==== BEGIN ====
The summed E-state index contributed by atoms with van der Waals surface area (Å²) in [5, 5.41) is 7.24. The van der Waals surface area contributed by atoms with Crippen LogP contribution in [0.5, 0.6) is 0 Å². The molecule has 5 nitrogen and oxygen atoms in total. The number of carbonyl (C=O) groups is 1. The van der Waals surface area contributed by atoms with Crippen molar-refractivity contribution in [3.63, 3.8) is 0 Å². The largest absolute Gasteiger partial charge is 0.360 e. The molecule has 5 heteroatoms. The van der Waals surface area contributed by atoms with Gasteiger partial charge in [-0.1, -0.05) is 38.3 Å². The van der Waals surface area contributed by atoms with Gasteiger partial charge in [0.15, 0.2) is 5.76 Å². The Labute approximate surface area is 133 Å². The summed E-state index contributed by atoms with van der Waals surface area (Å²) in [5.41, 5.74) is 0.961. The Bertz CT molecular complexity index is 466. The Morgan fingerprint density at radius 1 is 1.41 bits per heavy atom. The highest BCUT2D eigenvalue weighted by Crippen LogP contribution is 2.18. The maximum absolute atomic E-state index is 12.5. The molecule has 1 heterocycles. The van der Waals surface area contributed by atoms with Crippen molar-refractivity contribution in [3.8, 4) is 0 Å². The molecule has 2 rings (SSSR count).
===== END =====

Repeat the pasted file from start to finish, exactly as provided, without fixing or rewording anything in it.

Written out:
The summed E-state index contributed by atoms with van der Waals surface area (Å²) in [5, 5.41) is 7.24. The van der Waals surface area contributed by atoms with Crippen LogP contribution in [0.5, 0.6) is 0 Å². The molecule has 5 nitrogen and oxygen atoms in total. The number of carbonyl (C=O) groups is 1. The van der Waals surface area contributed by atoms with Crippen molar-refractivity contribution in [3.63, 3.8) is 0 Å². The largest absolute Gasteiger partial charge is 0.360 e. The molecule has 5 heteroatoms. The van der Waals surface area contributed by atoms with Gasteiger partial charge in [-0.1, -0.05) is 38.3 Å². The van der Waals surface area contributed by atoms with Gasteiger partial charge in [0.15, 0.2) is 5.76 Å². The Labute approximate surface area is 133 Å². The summed E-state index contributed by atoms with van der Waals surface area (Å²) in [5.41, 5.74) is 0.961. The Bertz CT molecular complexity index is 466. The Morgan fingerprint density at radius 1 is 1.41 bits per heavy atom. The highest BCUT2D eigenvalue weighted by Crippen LogP contribution is 2.18. The maximum absolute atomic E-state index is 12.5. The molecule has 1 heterocycles. The van der Waals surface area contributed by atoms with Crippen molar-refractivity contribution in [3.8, 4) is 0 Å². The molecule has 2 rings (SSSR count).